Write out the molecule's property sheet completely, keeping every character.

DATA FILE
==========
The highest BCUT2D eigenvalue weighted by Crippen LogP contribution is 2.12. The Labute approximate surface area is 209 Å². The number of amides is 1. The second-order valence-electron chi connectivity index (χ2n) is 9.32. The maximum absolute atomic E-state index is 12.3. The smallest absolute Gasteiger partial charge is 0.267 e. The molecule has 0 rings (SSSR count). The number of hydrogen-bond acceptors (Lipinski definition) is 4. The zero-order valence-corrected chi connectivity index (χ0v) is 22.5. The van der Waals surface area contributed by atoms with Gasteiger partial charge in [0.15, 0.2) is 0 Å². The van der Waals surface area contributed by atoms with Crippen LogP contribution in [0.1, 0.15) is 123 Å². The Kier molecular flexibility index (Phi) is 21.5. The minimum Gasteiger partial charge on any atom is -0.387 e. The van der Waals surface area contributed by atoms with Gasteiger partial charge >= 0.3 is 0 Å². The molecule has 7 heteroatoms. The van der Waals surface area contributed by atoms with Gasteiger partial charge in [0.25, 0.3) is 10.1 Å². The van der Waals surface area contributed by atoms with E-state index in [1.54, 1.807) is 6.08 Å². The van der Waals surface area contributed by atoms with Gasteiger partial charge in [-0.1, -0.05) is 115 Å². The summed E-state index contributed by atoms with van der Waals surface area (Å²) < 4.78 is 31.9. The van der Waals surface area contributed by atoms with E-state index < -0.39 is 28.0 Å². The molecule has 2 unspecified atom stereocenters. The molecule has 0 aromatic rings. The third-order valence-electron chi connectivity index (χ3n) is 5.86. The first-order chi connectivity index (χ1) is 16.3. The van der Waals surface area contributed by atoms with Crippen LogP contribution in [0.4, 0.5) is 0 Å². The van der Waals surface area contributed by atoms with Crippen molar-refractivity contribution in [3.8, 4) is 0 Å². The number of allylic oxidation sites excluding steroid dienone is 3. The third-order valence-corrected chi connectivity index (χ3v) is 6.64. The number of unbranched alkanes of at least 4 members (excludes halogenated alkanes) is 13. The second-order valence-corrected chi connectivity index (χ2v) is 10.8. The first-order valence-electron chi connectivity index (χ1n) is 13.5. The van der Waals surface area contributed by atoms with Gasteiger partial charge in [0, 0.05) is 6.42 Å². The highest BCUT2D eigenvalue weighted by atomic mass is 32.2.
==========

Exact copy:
The highest BCUT2D eigenvalue weighted by Crippen LogP contribution is 2.12. The Labute approximate surface area is 209 Å². The number of amides is 1. The second-order valence-electron chi connectivity index (χ2n) is 9.32. The maximum absolute atomic E-state index is 12.3. The smallest absolute Gasteiger partial charge is 0.267 e. The molecule has 0 rings (SSSR count). The number of hydrogen-bond acceptors (Lipinski definition) is 4. The zero-order valence-corrected chi connectivity index (χ0v) is 22.5. The van der Waals surface area contributed by atoms with Gasteiger partial charge in [0.15, 0.2) is 0 Å². The van der Waals surface area contributed by atoms with Crippen LogP contribution in [0.1, 0.15) is 123 Å². The Kier molecular flexibility index (Phi) is 21.5. The minimum Gasteiger partial charge on any atom is -0.387 e. The van der Waals surface area contributed by atoms with Gasteiger partial charge >= 0.3 is 0 Å². The molecule has 7 heteroatoms. The van der Waals surface area contributed by atoms with Gasteiger partial charge in [0.25, 0.3) is 10.1 Å². The van der Waals surface area contributed by atoms with E-state index in [1.54, 1.807) is 6.08 Å². The van der Waals surface area contributed by atoms with Gasteiger partial charge in [-0.1, -0.05) is 115 Å². The summed E-state index contributed by atoms with van der Waals surface area (Å²) < 4.78 is 31.9. The van der Waals surface area contributed by atoms with E-state index < -0.39 is 28.0 Å². The molecule has 2 unspecified atom stereocenters. The molecule has 0 aromatic rings. The third-order valence-electron chi connectivity index (χ3n) is 5.86. The first-order chi connectivity index (χ1) is 16.3. The van der Waals surface area contributed by atoms with Crippen LogP contribution in [0.4, 0.5) is 0 Å². The van der Waals surface area contributed by atoms with Crippen molar-refractivity contribution in [3.8, 4) is 0 Å². The number of allylic oxidation sites excluding steroid dienone is 3. The third-order valence-corrected chi connectivity index (χ3v) is 6.64. The number of unbranched alkanes of at least 4 members (excludes halogenated alkanes) is 13. The second-order valence-corrected chi connectivity index (χ2v) is 10.8. The first-order valence-electron chi connectivity index (χ1n) is 13.5. The van der Waals surface area contributed by atoms with Gasteiger partial charge in [0, 0.05) is 6.42 Å². The highest BCUT2D eigenvalue weighted by atomic mass is 32.2.